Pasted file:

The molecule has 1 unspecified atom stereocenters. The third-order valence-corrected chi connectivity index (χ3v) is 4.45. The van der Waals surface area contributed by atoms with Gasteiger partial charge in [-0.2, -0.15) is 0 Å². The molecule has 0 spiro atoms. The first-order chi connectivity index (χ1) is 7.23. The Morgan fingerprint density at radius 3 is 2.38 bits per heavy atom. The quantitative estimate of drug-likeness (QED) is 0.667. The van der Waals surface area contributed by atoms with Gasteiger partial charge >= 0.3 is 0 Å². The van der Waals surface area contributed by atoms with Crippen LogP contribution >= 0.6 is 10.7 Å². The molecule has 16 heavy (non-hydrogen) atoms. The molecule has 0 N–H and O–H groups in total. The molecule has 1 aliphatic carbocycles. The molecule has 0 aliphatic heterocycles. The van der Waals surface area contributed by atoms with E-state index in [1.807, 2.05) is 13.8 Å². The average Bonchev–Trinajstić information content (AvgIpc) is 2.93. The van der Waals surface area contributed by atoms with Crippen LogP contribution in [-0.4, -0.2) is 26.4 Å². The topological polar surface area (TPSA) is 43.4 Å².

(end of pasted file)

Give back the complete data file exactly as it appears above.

The molecule has 1 unspecified atom stereocenters. The third-order valence-corrected chi connectivity index (χ3v) is 4.45. The van der Waals surface area contributed by atoms with Gasteiger partial charge in [-0.2, -0.15) is 0 Å². The molecule has 0 spiro atoms. The first-order chi connectivity index (χ1) is 7.23. The Morgan fingerprint density at radius 3 is 2.38 bits per heavy atom. The quantitative estimate of drug-likeness (QED) is 0.667. The van der Waals surface area contributed by atoms with Gasteiger partial charge >= 0.3 is 0 Å². The van der Waals surface area contributed by atoms with Crippen LogP contribution >= 0.6 is 10.7 Å². The molecule has 16 heavy (non-hydrogen) atoms. The molecule has 0 N–H and O–H groups in total. The molecule has 1 aliphatic carbocycles. The molecule has 0 aliphatic heterocycles. The van der Waals surface area contributed by atoms with E-state index in [1.807, 2.05) is 13.8 Å². The average Bonchev–Trinajstić information content (AvgIpc) is 2.93. The van der Waals surface area contributed by atoms with Crippen LogP contribution in [-0.4, -0.2) is 26.4 Å². The topological polar surface area (TPSA) is 43.4 Å².